Setup & Rules

Please note: The EBT formula expects 30% of a person’s resources (net income) to go towards food. Therefore, I did not eat solely on EBT but rather the budget of someone who uses EBT.

PROFILE: On the SNAP Statistics page I highlight two categories of recipients that are most similar to my situation. My profile throughout my experiment was a childless, non-disabled adult living in a one person household. Using the average benefits from the second SNAP category sized down to a household of one, I most accurately simulated the situation of a person on food stamps. My monthly food budget added up to $196.42, of which $27.23 was out-of-pocket.

GROCERY STORE: To further assist in creating a likely scenario, I opted out of shopping at my tax-free military grocery store and instead bought groceries at ALDI, a nation-wide discount grocery store. Although ALDI is an inconvenient 20 minute drive without traffic, owning a car still gave me a grocery shopping advantage. Many people using EBT must rely on public transportation, limiting the amount of groceries they can buy at one time.

TIME FACTOR: Because many food stamp recipients must work and raise children simultaneously, they do not have much time to spend cooking food. With this in mind, I decided to time the entire cooking process – from grocery shopping to washing dishes. Part of my goal was to make this lifestyle manageable for struggling Americans.

MONITORING: The main goal of the food stamp challenge was to maintain a healthy diet without exceeding budget. While tracking health can be quite scientific, I simply used my morning weight and my subjective overall feeling of wellness to monitor the project’s effects. As a 5′ 4″, fairly active, 22 year old female, my ideal morning weight hovers around 123.5 lbs (yet as small as I am, I can out-eat all my friends). I intended to maintain this weight, give or take a few pounds, throughout the project.

RESOURCES: I allowed myself to use any resources for which my profile qualified, including food pantries, church dinners, and other community events.

HERB CALCULATIONS: I consider many herbs to be a one-time buy, because they are very simple plants to grow and maintain in small spaces both indoors and out. I conducted a quick Ebay search of herb seeds. For $14.37, shipping included, I found a set of these seeds: caraway, catnip, chamomile, chives, coriander, curled cress, dill, fennel, oregano, curled parsley, flat Italian parsley, sage, savory, basil, marjoram, and thyme. While EBT covers seeds for food, it cannot be used on EBAY. Unfortunately, I had to use my out-of-pocket portion to cover these herbs. That left me with $12.88 to spend on whatever food I wanted and $169.19 to spend on food stamp-approved items (basically any food that is not vitamins, alcohol, or already prepared). After purchasing these seeds, I found equally cheap seeds at ALDI, as well as a whole set of herbs and spices in large containers for only $1.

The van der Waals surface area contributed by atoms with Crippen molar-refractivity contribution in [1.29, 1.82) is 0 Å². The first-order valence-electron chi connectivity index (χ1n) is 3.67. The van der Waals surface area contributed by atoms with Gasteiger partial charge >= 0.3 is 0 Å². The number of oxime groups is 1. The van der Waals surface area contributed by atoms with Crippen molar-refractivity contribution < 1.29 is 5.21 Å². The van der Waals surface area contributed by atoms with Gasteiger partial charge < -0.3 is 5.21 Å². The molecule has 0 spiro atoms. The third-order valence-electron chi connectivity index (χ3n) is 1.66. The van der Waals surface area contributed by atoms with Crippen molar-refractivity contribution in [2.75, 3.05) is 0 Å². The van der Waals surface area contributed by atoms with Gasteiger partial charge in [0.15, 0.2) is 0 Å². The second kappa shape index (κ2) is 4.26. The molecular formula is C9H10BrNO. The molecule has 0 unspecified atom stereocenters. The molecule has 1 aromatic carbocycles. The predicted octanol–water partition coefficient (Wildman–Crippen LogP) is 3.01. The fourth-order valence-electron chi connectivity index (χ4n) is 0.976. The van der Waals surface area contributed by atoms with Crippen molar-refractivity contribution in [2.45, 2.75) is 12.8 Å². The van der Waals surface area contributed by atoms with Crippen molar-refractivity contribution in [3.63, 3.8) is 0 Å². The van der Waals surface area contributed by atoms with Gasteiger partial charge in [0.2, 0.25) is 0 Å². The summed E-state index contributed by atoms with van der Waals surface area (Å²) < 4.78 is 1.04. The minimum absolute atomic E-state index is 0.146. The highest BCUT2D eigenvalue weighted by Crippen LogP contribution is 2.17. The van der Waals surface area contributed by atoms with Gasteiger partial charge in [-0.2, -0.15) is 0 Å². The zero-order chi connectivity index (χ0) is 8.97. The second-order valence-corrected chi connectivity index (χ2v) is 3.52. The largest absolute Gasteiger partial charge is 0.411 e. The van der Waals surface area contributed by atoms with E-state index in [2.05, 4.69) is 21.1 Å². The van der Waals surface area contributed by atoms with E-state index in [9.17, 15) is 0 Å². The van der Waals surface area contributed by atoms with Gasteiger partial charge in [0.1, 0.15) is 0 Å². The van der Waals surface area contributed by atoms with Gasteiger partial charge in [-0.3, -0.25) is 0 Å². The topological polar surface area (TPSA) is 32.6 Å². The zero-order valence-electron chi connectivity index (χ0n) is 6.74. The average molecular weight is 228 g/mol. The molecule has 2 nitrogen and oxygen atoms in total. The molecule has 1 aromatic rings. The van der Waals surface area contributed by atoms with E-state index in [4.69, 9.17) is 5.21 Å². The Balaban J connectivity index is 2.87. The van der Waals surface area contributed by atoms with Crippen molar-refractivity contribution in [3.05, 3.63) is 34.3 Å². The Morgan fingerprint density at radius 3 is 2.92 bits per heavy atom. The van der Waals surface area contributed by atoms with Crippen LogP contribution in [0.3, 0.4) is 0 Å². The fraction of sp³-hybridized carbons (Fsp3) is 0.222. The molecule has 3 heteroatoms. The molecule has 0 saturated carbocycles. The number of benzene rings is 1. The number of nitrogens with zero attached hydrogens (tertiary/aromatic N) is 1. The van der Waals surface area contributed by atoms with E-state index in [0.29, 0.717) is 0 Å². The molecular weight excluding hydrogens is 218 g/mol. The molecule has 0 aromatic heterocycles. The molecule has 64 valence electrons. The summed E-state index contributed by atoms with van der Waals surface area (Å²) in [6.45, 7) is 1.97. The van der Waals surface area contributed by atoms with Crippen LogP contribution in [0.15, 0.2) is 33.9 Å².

Check out daily updates found under the 30 Days On Stamps category to read about my experience.

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9 comments

  1. What about the cost of the food preparation items? One must have access to a variety of basic kitchen items, including more pricey items such as a food processor, blender, etc. I think there is great potential for this as a program and I have suggested a similar idea to our church as a helpful tool for those willing to take these steps. It would be nice if churches, community groups, etc. would commit to providing a package of kitchen basics that would allow this type of cooking for those who would commit to class sessions.

    • Jen, I thought about that when I was on the challenge. I never used a blender, and I don’t recall using my food processor. I tried to keep my tools down to basic items: skillet, knife, vegetable peeler, oven, stove, spoon … I did use my milk steamer to make lattes – a $5 purchase at a church garage sale.

  2. I am seeking information on how to set up a very simple cookbook for our food pantry recipients on Wilson NC. I am willing to come take classes from you. I love your blog and story in the N&O. Most also receive food stamps.

  3. Hi Sarah,

    Do you have an email address where I could contact you? I work at Urban Ministries of Durham, a local homeless shelter, as a Healthcare Navigator. We are actually working with our kitchen and pantry right now to help better educate and serve our population through cooking demonstration, healthy meal planning and food education. I would love to speak with you about your experiences and get your insights!

    Thanks so much!
    Rebecca

    rcalderara@umdurham.org

    • Rebecca, I would love to speak with you as well! My email is ssbogan@whiskingapprentice.com, and my phone number is 314-956-4437. It’s usually better to first contact me via email, as my schedule is all over the place when it comes to answering phone calls. Looking forward to hearing from you!

  4. Sarah, I volunteer to help homeless and at risk families, many of which live in and out of motels and bounce between sleeping on the couch at a friends house or sometimes sadly in their car (if they have one). They not only have limited financial resources, but limited cooking options as well. I’m interested in learning ways to help our families provide healthy meal options for their families. Thanks for this blog. I’ll be following.

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